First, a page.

V for Vendetta is less the story of the terrorist/freedom fighter V (Hugo Weaving) and his protégé Evey Hammond (Natalie Portman) and more the tale of a world gone mad. The central characters are less identifiable to the viewer than the postulated “New British Order” the film puts forth. Undeniably a Bush-era parable, it’s some scary crap what with John Hurt cast (nice touch there for 1984 fans[1]) as the Dubya-esque figure and all. No less than the original graphic novel’s writer Alan Moore heavily criticized this aspect of the movie, although I’d argue back that one aspect of V that never should have been changed is its inherent Britishness. To move the story across the pond might have been to admit filmmakers' defeat; keeping it in the UK whilst at the same time altering the political emphasis is something of a triumph. That we can clearly see Bush in John Hurt’s Chancellor Sutler is one of the film’s greatest achievements - or perhaps it just shows that one megalomaniacal politician looks the same as the next.

Evey Hammond: My father was a writer. You would've liked him. He used to say that artists use lies to tell the truth while politicians use them to cover it up.

Timelessness is the benchmark for judging the greatness of art and it remains to be seen whether or not V is a movie for the ages or merely a piece of present pop hysteria. The fact that a movie like this can even exist somewhat supports the latter over the former. Timeliness, however, may have been key to the many changes made to the film from its 25-year old source material. The original novel was steeped in anarchy and shades of gray. I’m not even sure anarchy is much of a solution to anything anymore (was it ever?) and the film leaves little doubt as to whether or not V was/is in the right in his actions.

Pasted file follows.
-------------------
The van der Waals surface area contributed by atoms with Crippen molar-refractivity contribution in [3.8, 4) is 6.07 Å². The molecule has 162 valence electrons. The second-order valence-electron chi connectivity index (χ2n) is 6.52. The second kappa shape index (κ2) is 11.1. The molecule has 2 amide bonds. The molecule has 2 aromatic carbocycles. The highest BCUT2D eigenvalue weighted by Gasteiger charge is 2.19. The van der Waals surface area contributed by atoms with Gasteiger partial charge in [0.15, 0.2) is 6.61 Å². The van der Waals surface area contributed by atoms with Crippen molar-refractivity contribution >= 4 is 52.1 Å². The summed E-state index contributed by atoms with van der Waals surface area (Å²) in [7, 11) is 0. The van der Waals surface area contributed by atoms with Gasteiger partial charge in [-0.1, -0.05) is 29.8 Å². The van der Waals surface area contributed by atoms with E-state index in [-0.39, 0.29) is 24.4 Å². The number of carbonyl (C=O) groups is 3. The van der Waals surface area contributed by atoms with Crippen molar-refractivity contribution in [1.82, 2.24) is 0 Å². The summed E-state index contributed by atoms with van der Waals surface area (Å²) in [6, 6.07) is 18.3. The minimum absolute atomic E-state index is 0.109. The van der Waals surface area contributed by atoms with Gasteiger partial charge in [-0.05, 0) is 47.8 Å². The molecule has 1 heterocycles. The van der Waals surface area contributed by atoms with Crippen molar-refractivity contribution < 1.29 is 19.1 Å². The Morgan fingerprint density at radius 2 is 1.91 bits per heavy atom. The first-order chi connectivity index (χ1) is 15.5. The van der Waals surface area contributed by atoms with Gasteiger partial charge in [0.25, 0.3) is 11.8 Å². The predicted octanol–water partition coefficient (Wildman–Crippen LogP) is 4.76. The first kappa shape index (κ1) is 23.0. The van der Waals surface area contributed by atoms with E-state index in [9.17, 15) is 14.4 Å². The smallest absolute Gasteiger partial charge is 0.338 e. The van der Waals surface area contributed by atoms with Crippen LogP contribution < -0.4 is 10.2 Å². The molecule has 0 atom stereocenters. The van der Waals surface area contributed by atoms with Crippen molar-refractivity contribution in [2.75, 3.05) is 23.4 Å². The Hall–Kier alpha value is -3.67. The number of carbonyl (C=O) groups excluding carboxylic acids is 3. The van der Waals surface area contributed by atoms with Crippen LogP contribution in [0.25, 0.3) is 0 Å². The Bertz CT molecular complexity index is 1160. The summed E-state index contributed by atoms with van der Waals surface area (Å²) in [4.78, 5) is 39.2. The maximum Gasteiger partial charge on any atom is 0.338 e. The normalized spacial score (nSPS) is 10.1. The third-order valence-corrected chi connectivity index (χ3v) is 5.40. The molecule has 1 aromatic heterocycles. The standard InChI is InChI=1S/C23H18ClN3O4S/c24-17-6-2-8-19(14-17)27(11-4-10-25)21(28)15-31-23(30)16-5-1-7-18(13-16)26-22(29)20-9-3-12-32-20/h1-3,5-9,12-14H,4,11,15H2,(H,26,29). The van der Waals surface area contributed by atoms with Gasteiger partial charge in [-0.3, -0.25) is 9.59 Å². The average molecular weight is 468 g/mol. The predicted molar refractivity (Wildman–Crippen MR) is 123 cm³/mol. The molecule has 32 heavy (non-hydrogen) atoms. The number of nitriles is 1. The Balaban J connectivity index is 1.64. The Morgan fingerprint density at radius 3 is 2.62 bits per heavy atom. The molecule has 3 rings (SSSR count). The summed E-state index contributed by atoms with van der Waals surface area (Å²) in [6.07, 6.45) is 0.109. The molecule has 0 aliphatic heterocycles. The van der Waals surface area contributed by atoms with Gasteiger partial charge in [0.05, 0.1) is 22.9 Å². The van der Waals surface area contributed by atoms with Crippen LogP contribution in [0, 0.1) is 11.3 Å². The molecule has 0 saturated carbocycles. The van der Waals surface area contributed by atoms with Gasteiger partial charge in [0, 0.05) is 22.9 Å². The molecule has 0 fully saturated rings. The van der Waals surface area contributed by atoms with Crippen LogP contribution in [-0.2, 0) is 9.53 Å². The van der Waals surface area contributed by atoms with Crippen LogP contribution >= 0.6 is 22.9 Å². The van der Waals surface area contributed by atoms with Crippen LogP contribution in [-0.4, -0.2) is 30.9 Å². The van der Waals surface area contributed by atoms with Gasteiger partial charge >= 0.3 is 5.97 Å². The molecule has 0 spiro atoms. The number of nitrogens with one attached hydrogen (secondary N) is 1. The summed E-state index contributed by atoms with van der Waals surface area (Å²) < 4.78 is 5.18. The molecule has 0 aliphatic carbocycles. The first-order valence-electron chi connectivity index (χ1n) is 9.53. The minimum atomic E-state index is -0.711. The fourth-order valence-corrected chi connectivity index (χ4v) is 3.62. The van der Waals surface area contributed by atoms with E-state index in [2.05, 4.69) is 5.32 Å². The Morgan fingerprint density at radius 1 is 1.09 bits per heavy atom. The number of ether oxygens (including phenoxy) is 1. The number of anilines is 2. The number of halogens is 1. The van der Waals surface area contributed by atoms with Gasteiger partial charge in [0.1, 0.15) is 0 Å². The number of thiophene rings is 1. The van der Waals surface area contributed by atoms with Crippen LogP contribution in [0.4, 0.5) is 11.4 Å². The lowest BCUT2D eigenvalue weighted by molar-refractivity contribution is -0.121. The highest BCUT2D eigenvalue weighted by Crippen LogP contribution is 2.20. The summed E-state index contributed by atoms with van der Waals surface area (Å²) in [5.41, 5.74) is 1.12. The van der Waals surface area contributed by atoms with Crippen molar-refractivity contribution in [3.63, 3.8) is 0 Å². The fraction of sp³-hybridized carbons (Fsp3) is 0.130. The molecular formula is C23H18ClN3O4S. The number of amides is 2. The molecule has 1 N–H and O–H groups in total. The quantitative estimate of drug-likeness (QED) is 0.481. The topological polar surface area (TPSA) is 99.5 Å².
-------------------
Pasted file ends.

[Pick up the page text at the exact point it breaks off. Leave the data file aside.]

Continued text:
Do we not currently exist in a world that’s become more black and white than ever before? In the words of our esteemed leader, “You’re either with us or you’re against us.” Everyone seems to know what a terrorist is these days: They’re brown people who keep copies of the Koran within arms reach at all times, right? Where V excels is in providing us with an avenue in which to question what defines a terrorist. It’s nearly impossible to not root for V. We want his plans to succeed and it’s only because he’s shown to us as one who's overcome great hurdles and loss of self-esteem that makes him someone to root for. How do we know that V’s skin isn’t/wasn’t brown underneath the Guy Fawkes mask? We don’t, and the color of V’s skin is less important than the ideas for which he fights.